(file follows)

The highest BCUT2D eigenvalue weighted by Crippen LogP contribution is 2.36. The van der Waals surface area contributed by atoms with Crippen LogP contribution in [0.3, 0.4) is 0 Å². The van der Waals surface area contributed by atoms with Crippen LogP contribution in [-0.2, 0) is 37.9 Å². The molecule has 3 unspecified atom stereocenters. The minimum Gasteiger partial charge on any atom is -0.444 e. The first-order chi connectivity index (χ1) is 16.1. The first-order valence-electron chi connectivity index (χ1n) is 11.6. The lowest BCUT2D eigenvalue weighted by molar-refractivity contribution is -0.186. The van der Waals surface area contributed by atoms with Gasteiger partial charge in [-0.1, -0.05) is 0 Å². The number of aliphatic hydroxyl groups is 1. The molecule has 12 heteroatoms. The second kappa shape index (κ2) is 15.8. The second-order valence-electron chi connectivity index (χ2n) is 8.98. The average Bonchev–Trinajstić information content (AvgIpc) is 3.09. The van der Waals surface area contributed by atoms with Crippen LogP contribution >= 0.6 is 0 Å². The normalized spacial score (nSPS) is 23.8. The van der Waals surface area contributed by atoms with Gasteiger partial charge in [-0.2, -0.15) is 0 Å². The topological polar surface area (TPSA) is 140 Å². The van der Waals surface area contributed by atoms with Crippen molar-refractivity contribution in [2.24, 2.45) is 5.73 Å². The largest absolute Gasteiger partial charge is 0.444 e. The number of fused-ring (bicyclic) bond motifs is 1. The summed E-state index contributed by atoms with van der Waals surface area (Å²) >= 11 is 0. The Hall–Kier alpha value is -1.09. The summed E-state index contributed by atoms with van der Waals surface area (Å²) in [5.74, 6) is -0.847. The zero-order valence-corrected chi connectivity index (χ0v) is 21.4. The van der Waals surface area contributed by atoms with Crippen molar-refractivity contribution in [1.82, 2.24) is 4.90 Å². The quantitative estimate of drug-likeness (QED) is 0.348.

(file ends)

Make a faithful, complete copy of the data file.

The highest BCUT2D eigenvalue weighted by Crippen LogP contribution is 2.36. The van der Waals surface area contributed by atoms with Crippen LogP contribution in [0.3, 0.4) is 0 Å². The van der Waals surface area contributed by atoms with Crippen LogP contribution in [-0.2, 0) is 37.9 Å². The molecule has 3 unspecified atom stereocenters. The minimum Gasteiger partial charge on any atom is -0.444 e. The first-order chi connectivity index (χ1) is 16.1. The first-order valence-electron chi connectivity index (χ1n) is 11.6. The lowest BCUT2D eigenvalue weighted by molar-refractivity contribution is -0.186. The van der Waals surface area contributed by atoms with Gasteiger partial charge in [-0.1, -0.05) is 0 Å². The number of aliphatic hydroxyl groups is 1. The molecule has 12 heteroatoms. The second kappa shape index (κ2) is 15.8. The second-order valence-electron chi connectivity index (χ2n) is 8.98. The average Bonchev–Trinajstić information content (AvgIpc) is 3.09. The van der Waals surface area contributed by atoms with Crippen LogP contribution >= 0.6 is 0 Å². The normalized spacial score (nSPS) is 23.8. The van der Waals surface area contributed by atoms with Gasteiger partial charge in [-0.2, -0.15) is 0 Å². The topological polar surface area (TPSA) is 140 Å². The van der Waals surface area contributed by atoms with Crippen molar-refractivity contribution in [2.24, 2.45) is 5.73 Å². The largest absolute Gasteiger partial charge is 0.444 e. The number of fused-ring (bicyclic) bond motifs is 1. The summed E-state index contributed by atoms with van der Waals surface area (Å²) >= 11 is 0. The Hall–Kier alpha value is -1.09. The summed E-state index contributed by atoms with van der Waals surface area (Å²) in [5.74, 6) is -0.847. The zero-order valence-corrected chi connectivity index (χ0v) is 21.4. The van der Waals surface area contributed by atoms with Crippen molar-refractivity contribution in [1.82, 2.24) is 4.90 Å². The quantitative estimate of drug-likeness (QED) is 0.348.